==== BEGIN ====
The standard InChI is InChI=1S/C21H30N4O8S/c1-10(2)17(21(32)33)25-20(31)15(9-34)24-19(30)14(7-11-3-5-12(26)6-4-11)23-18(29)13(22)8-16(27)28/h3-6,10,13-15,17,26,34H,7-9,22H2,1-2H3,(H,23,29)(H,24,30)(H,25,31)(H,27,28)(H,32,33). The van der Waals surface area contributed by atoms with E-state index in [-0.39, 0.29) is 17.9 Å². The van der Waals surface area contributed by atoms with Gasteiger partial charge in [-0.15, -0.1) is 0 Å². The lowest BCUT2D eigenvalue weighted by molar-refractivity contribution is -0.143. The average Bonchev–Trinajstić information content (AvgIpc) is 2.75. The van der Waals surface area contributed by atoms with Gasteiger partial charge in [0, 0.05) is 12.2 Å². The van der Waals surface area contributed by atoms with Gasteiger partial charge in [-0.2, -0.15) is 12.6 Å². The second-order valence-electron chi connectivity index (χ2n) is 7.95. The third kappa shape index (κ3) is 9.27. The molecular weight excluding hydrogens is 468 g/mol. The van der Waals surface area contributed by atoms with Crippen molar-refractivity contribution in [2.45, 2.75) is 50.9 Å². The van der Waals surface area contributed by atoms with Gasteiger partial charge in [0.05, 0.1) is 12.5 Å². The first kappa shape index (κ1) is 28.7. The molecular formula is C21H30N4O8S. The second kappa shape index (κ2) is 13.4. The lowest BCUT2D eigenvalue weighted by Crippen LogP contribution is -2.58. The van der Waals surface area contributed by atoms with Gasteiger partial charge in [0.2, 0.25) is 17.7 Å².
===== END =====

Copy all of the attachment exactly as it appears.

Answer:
The standard InChI is InChI=1S/C21H30N4O8S/c1-10(2)17(21(32)33)25-20(31)15(9-34)24-19(30)14(7-11-3-5-12(26)6-4-11)23-18(29)13(22)8-16(27)28/h3-6,10,13-15,17,26,34H,7-9,22H2,1-2H3,(H,23,29)(H,24,30)(H,25,31)(H,27,28)(H,32,33). The van der Waals surface area contributed by atoms with E-state index in [-0.39, 0.29) is 17.9 Å². The van der Waals surface area contributed by atoms with Gasteiger partial charge in [-0.15, -0.1) is 0 Å². The lowest BCUT2D eigenvalue weighted by molar-refractivity contribution is -0.143. The average Bonchev–Trinajstić information content (AvgIpc) is 2.75. The van der Waals surface area contributed by atoms with Gasteiger partial charge in [0, 0.05) is 12.2 Å². The van der Waals surface area contributed by atoms with Gasteiger partial charge in [-0.2, -0.15) is 12.6 Å². The second-order valence-electron chi connectivity index (χ2n) is 7.95. The third kappa shape index (κ3) is 9.27. The molecular weight excluding hydrogens is 468 g/mol. The van der Waals surface area contributed by atoms with Crippen molar-refractivity contribution in [2.45, 2.75) is 50.9 Å². The van der Waals surface area contributed by atoms with Gasteiger partial charge in [0.05, 0.1) is 12.5 Å². The first kappa shape index (κ1) is 28.7. The molecular formula is C21H30N4O8S. The second kappa shape index (κ2) is 13.4. The lowest BCUT2D eigenvalue weighted by Crippen LogP contribution is -2.58. The van der Waals surface area contributed by atoms with Gasteiger partial charge in [0.2, 0.25) is 17.7 Å².